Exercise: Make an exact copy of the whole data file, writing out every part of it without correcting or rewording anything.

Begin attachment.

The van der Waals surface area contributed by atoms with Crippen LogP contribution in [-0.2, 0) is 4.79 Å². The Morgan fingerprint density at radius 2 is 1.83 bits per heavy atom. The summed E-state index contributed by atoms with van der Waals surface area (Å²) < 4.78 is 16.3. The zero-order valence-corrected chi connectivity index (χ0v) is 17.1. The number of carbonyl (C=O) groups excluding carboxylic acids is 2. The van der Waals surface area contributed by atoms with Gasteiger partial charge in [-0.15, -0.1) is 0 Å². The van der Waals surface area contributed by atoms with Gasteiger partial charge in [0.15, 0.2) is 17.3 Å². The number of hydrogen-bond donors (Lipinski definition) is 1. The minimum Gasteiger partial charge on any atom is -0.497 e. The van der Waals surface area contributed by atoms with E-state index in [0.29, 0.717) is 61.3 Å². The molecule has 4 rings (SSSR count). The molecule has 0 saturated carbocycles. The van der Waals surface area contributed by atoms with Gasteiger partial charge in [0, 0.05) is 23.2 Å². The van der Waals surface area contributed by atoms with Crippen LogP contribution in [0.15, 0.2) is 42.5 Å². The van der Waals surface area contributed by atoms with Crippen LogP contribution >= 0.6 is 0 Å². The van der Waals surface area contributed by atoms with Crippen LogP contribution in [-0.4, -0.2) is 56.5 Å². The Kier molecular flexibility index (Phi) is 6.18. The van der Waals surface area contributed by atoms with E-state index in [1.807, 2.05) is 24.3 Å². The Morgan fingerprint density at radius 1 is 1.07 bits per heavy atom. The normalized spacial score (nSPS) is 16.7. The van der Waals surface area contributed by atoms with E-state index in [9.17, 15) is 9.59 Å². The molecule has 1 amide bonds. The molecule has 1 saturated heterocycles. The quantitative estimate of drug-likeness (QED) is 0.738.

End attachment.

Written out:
The van der Waals surface area contributed by atoms with Crippen LogP contribution in [-0.2, 0) is 4.79 Å². The Morgan fingerprint density at radius 2 is 1.83 bits per heavy atom. The summed E-state index contributed by atoms with van der Waals surface area (Å²) < 4.78 is 16.3. The zero-order valence-corrected chi connectivity index (χ0v) is 17.1. The number of carbonyl (C=O) groups excluding carboxylic acids is 2. The van der Waals surface area contributed by atoms with Gasteiger partial charge in [-0.15, -0.1) is 0 Å². The van der Waals surface area contributed by atoms with Gasteiger partial charge in [0.15, 0.2) is 17.3 Å². The number of hydrogen-bond donors (Lipinski definition) is 1. The minimum Gasteiger partial charge on any atom is -0.497 e. The van der Waals surface area contributed by atoms with E-state index in [0.29, 0.717) is 61.3 Å². The molecule has 4 rings (SSSR count). The molecule has 0 saturated carbocycles. The van der Waals surface area contributed by atoms with Gasteiger partial charge in [0, 0.05) is 23.2 Å². The van der Waals surface area contributed by atoms with Crippen LogP contribution in [0.15, 0.2) is 42.5 Å². The van der Waals surface area contributed by atoms with Crippen LogP contribution >= 0.6 is 0 Å². The van der Waals surface area contributed by atoms with Crippen LogP contribution in [-0.4, -0.2) is 56.5 Å². The Kier molecular flexibility index (Phi) is 6.18. The van der Waals surface area contributed by atoms with E-state index in [1.807, 2.05) is 24.3 Å². The Morgan fingerprint density at radius 1 is 1.07 bits per heavy atom. The normalized spacial score (nSPS) is 16.7. The van der Waals surface area contributed by atoms with E-state index in [9.17, 15) is 9.59 Å². The molecule has 1 amide bonds. The molecule has 1 saturated heterocycles. The quantitative estimate of drug-likeness (QED) is 0.738.